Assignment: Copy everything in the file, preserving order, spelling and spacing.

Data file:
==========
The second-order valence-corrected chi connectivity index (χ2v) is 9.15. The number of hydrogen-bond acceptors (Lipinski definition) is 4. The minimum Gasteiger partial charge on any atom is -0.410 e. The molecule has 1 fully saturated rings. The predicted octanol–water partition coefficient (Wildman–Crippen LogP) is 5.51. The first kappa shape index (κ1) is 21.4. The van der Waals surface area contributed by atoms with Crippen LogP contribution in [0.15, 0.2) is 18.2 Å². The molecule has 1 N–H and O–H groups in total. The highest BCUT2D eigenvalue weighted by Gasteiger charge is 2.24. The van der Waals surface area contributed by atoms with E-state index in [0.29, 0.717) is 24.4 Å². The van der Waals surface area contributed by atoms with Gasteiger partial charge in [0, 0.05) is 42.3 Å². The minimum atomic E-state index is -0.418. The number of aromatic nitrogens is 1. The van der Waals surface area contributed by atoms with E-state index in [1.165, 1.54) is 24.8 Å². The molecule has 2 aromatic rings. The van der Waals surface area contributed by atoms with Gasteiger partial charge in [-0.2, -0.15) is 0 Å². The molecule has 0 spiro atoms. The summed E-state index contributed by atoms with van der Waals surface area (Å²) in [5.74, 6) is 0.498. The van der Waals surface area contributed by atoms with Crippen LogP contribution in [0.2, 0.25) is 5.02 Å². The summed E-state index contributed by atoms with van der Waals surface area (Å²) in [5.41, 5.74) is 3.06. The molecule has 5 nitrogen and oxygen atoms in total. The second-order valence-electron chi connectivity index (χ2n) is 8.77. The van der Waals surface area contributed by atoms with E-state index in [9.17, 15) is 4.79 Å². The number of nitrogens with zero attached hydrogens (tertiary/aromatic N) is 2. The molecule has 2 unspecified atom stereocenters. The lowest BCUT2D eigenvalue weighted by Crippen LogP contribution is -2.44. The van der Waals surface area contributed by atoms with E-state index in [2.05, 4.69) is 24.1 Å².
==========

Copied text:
The second-order valence-corrected chi connectivity index (χ2v) is 9.15. The number of hydrogen-bond acceptors (Lipinski definition) is 4. The minimum Gasteiger partial charge on any atom is -0.410 e. The molecule has 1 fully saturated rings. The predicted octanol–water partition coefficient (Wildman–Crippen LogP) is 5.51. The first kappa shape index (κ1) is 21.4. The van der Waals surface area contributed by atoms with Crippen LogP contribution in [0.15, 0.2) is 18.2 Å². The molecule has 1 N–H and O–H groups in total. The highest BCUT2D eigenvalue weighted by Gasteiger charge is 2.24. The van der Waals surface area contributed by atoms with E-state index in [0.29, 0.717) is 24.4 Å². The van der Waals surface area contributed by atoms with Gasteiger partial charge in [0, 0.05) is 42.3 Å². The minimum atomic E-state index is -0.418. The number of aromatic nitrogens is 1. The van der Waals surface area contributed by atoms with E-state index in [1.165, 1.54) is 24.8 Å². The molecule has 2 aromatic rings. The van der Waals surface area contributed by atoms with Gasteiger partial charge in [-0.2, -0.15) is 0 Å². The molecule has 0 spiro atoms. The summed E-state index contributed by atoms with van der Waals surface area (Å²) in [5.74, 6) is 0.498. The van der Waals surface area contributed by atoms with Crippen LogP contribution in [0.2, 0.25) is 5.02 Å². The summed E-state index contributed by atoms with van der Waals surface area (Å²) in [5.41, 5.74) is 3.06. The molecule has 5 nitrogen and oxygen atoms in total. The second-order valence-electron chi connectivity index (χ2n) is 8.77. The van der Waals surface area contributed by atoms with E-state index in [9.17, 15) is 4.79 Å². The number of nitrogens with zero attached hydrogens (tertiary/aromatic N) is 2. The molecule has 2 unspecified atom stereocenters. The lowest BCUT2D eigenvalue weighted by Crippen LogP contribution is -2.44. The van der Waals surface area contributed by atoms with E-state index in [2.05, 4.69) is 24.1 Å².